retail news in context, analysis with attitude

by Kevin Coupe

This morning’s Eye-Opener comes from Scott Adams, the creator of Dilbert, who wrote a fabulous piece for the Wall Street Journal about the entrepreneurial skills that we should be teaching our young people.

Here’s how he frames the question:

“I understand why the top students in America study physics, chemistry, calculus and classic literature. The kids in this brainy group are the future professors, scientists, thinkers and engineers who will propel civilization forward. But why do we make B students sit through these same classes? That's like trying to train your cat to do your taxes - a waste of time and money. Wouldn't it make more sense to teach B students something useful, like entrepreneurship?”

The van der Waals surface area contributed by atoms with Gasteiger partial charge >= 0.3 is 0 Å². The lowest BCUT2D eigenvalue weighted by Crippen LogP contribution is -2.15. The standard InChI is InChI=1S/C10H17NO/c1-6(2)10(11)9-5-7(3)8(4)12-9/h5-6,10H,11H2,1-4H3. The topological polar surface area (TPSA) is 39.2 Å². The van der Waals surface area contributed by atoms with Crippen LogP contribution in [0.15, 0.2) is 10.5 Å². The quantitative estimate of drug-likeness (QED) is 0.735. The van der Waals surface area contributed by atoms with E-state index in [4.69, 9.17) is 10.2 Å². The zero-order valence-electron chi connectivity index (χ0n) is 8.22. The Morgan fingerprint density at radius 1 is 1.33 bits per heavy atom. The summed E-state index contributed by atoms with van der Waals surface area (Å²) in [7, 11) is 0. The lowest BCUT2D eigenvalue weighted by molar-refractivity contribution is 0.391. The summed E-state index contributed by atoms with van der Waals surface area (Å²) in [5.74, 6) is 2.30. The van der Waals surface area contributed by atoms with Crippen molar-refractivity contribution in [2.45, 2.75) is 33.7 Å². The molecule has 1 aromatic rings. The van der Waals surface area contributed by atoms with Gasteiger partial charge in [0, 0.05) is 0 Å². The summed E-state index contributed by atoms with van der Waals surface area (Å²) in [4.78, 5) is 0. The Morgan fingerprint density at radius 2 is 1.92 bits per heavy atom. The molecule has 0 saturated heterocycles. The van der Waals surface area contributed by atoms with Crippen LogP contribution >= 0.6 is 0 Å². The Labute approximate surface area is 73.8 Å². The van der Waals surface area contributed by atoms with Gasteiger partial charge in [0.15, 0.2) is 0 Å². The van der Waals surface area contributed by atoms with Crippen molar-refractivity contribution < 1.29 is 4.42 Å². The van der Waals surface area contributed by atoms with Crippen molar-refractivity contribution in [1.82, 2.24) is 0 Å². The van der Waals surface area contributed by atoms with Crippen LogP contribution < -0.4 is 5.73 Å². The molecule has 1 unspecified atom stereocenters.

The piece is precisely as entertaining and insightful as one would expect an Adams column to be. I’m not sure I agree with him entirely - I actually think that some of the business students who grew up to be investment bankers and hedge funders might have had a few more compunctions about business practices that threw the nation into a financial tailspin if they’d actually paid attention to a little Shakespeare, read a little F. Scott Fitzgerald or Ernest Hemingway, or understood that there is more to life than just creating wealth.

That said, he makes some salient points about the entrepreneurial qualities that businesses should be looking for in their employees. And those of us who are parents of kids who are moving into the world of business should forward the column to our children, as a reference they can use as they make themselves marketable.

The story can be found here .
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